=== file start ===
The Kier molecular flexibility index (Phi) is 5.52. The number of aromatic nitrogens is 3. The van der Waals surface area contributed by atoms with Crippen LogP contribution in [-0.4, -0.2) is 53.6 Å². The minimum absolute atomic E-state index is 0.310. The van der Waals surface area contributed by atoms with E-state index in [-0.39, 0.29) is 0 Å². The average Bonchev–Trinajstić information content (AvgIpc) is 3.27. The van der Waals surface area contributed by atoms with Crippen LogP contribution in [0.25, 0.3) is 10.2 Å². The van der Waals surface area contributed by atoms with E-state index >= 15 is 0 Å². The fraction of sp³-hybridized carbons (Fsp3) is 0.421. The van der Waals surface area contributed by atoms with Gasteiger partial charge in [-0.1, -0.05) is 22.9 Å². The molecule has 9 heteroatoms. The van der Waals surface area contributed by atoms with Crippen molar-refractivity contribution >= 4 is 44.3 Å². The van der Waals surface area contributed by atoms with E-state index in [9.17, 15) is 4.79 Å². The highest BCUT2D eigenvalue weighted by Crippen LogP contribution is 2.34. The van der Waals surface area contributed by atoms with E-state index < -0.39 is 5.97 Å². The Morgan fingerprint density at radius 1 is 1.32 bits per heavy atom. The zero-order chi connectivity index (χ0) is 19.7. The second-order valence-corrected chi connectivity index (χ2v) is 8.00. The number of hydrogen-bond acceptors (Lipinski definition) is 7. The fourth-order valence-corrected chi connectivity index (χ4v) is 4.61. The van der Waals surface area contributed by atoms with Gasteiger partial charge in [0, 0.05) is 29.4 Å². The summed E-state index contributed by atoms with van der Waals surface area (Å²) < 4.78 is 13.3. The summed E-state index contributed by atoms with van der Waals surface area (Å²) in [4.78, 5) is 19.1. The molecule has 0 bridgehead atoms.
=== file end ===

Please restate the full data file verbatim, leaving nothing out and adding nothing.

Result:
The Kier molecular flexibility index (Phi) is 5.52. The number of aromatic nitrogens is 3. The van der Waals surface area contributed by atoms with Crippen LogP contribution in [-0.4, -0.2) is 53.6 Å². The minimum absolute atomic E-state index is 0.310. The van der Waals surface area contributed by atoms with E-state index in [-0.39, 0.29) is 0 Å². The average Bonchev–Trinajstić information content (AvgIpc) is 3.27. The van der Waals surface area contributed by atoms with Crippen LogP contribution in [0.25, 0.3) is 10.2 Å². The van der Waals surface area contributed by atoms with E-state index >= 15 is 0 Å². The fraction of sp³-hybridized carbons (Fsp3) is 0.421. The van der Waals surface area contributed by atoms with Gasteiger partial charge in [-0.1, -0.05) is 22.9 Å². The molecule has 9 heteroatoms. The van der Waals surface area contributed by atoms with Crippen molar-refractivity contribution >= 4 is 44.3 Å². The van der Waals surface area contributed by atoms with E-state index in [9.17, 15) is 4.79 Å². The highest BCUT2D eigenvalue weighted by Crippen LogP contribution is 2.34. The van der Waals surface area contributed by atoms with E-state index < -0.39 is 5.97 Å². The Morgan fingerprint density at radius 1 is 1.32 bits per heavy atom. The zero-order chi connectivity index (χ0) is 19.7. The second-order valence-corrected chi connectivity index (χ2v) is 8.00. The number of hydrogen-bond acceptors (Lipinski definition) is 7. The fourth-order valence-corrected chi connectivity index (χ4v) is 4.61. The van der Waals surface area contributed by atoms with Gasteiger partial charge in [0, 0.05) is 29.4 Å². The summed E-state index contributed by atoms with van der Waals surface area (Å²) < 4.78 is 13.3. The summed E-state index contributed by atoms with van der Waals surface area (Å²) in [4.78, 5) is 19.1. The molecule has 0 bridgehead atoms.